What all these articles illustrate is the importance of effective notice and default settings -- and how their design is the result of conscious business decisions. Companies get consumers to agree to bank fees, data overage fees and choice of search engine by setting the default to an option that favors the company. Ostensibly customers have a choice. They don’t have to agree to the default. They can affirmatively opt out, but they don’t. The contract (because there is bound to be one) is itself a default setting. The company substitutes notice for an affirmative indication of assent. It has made a choice not to require the customer’s actual assent. Bank fees are slightly different, but even there, the default enables the customer to use the card and assumes they agree to the fees; if they don’t agree, they have to “opt out” by changing their existing habit of using the card.
The design of a contract, including notices, and the choice of default settings really matters. Woody Hartzog has discussed contract design in the context of privacy policies . . Hartzog argues that a company’s privacy settings should constitute part of the agreement with the user. Ryan Calo has done interesting work about “visceral notice” that shows how notice can be rendered in a more effective manner. I’ve argued here and here that we should change the default setting on contractual assent in the online context to presume non-consent, thereby making actual assent a “cost” and making the contracting process part of the product or service offered by the company. [Of course, Arthur Leff made that argument way before I did in a famous essay, Contract as Thing, 19 AM. U. L. REV. 131 (1970).]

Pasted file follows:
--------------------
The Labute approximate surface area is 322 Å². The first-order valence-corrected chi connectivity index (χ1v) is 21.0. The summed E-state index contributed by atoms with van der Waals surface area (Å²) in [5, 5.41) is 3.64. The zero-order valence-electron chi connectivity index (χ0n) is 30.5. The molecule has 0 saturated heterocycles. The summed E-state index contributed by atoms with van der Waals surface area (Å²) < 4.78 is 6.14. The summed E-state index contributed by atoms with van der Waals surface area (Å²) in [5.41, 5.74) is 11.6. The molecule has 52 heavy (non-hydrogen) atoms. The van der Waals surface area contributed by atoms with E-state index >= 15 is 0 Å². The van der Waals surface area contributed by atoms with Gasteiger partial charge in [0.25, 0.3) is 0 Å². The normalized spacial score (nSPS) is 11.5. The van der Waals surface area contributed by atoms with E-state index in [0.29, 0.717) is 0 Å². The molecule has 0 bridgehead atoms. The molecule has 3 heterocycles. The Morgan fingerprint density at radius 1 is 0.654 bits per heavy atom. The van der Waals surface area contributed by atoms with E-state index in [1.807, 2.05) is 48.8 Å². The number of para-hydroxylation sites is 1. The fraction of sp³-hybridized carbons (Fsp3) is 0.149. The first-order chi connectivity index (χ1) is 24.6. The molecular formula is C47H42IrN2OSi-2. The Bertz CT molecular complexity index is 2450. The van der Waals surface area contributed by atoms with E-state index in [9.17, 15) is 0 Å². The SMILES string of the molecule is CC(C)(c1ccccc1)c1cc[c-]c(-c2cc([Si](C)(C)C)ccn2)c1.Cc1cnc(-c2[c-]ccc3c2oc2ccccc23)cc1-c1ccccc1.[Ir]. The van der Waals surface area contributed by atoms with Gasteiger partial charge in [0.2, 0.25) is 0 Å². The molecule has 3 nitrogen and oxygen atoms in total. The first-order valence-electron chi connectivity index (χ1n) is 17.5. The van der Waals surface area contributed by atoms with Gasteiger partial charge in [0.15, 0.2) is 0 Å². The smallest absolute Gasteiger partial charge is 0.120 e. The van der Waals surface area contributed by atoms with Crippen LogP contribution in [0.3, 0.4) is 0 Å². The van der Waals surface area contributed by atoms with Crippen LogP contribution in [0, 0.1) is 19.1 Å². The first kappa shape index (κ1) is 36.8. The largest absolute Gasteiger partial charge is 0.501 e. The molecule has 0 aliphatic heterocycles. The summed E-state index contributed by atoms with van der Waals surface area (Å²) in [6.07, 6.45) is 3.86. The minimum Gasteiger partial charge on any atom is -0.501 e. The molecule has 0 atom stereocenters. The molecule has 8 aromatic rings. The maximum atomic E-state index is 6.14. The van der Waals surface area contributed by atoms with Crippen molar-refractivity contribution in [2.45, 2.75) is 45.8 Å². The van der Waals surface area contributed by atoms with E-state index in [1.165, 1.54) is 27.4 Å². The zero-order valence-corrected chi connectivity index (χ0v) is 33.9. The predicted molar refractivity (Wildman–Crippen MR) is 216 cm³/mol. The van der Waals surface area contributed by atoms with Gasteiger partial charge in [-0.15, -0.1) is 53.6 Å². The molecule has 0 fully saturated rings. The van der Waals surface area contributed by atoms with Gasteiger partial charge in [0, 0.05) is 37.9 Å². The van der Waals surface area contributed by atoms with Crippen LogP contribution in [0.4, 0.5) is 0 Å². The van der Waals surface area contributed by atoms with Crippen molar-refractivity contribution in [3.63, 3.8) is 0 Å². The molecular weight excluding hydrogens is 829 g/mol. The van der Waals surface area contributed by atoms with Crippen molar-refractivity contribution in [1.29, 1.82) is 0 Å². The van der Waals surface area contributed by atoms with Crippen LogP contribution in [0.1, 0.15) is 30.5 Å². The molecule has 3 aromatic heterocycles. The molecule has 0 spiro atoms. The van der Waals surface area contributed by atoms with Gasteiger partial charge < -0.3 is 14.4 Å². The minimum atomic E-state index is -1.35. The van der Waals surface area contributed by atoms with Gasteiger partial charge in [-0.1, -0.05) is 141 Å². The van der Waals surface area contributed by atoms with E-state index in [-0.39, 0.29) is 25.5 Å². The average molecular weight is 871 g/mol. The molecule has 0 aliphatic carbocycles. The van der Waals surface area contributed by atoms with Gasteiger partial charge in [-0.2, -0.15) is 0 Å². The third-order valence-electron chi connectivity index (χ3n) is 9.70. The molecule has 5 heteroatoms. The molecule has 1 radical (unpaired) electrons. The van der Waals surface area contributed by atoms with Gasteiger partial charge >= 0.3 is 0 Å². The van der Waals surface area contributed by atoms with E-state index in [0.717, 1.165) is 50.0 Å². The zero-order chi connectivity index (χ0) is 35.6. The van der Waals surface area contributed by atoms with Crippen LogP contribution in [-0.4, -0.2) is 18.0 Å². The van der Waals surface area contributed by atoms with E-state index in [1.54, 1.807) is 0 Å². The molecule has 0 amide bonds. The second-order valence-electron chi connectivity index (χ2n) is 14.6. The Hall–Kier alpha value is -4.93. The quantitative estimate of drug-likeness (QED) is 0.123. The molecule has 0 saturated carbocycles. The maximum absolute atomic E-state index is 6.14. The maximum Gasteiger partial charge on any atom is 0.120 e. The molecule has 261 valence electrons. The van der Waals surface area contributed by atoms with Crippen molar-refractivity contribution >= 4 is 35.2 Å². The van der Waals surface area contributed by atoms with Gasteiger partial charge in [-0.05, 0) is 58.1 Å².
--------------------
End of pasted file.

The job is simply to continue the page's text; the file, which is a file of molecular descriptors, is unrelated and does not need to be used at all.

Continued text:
Calo’s work on visceral notice will be especially relevant in light of the wireless industry’s agreement to provide customers with text messages to alert them when they approach data usage limitations. Will these companies bombard consumers with so many marketing text messages (for example, to upgrade to another plan) that the usage warnings go ignored? Will users receive more SPAM by marketers, who take advantage of the attention that users will be paying to their texts – with the consequence that users no longer pay attention to their texts?
A broader question -- When there is so much that companies can do to affect the contracting process, especially online, shouldn’t we require them to do it? If a company can provide visceral or visual notice (rather than simply textual notice), why shouldn’t they be required to? If a company can easily enable the customer to indicate assent (by forcing a click, for example) to particular terms, why should we permit “blanket assent” online?
October 24, 2011
Round-up From the Blawgs
Above the Law reports on law-related things, including hottie lawyers, up for sale on e-Bay.
Gordon Smith reports on The Conglomerate about the recent contracts conference honoring the scholarship of Stewart Macauley. By the way, if anyone out there attended and wants to file a report, please feel free to send us a guest post.
Our partners in the Law Professor Blogs Network over at the Workplace Prof Blog have a couple of posts that are revelant to contracts. First, Richard Bales reports on benefits cuts at Wal-Mart here. Professor Bales also writes about a new Catalyst Report that finds that women are not to blame for the pay inequality that they suffer.
Finally, over at Feminist Law Professors, Bridget Crawford often asks "Where are the Women?" when women are unrepresented or underrepresented in publications or conferences. Well, the answer to "Where are the women writing on contracts law?" is not on the Feminist Law Professors blog. It's here at the ContractsProf Blog.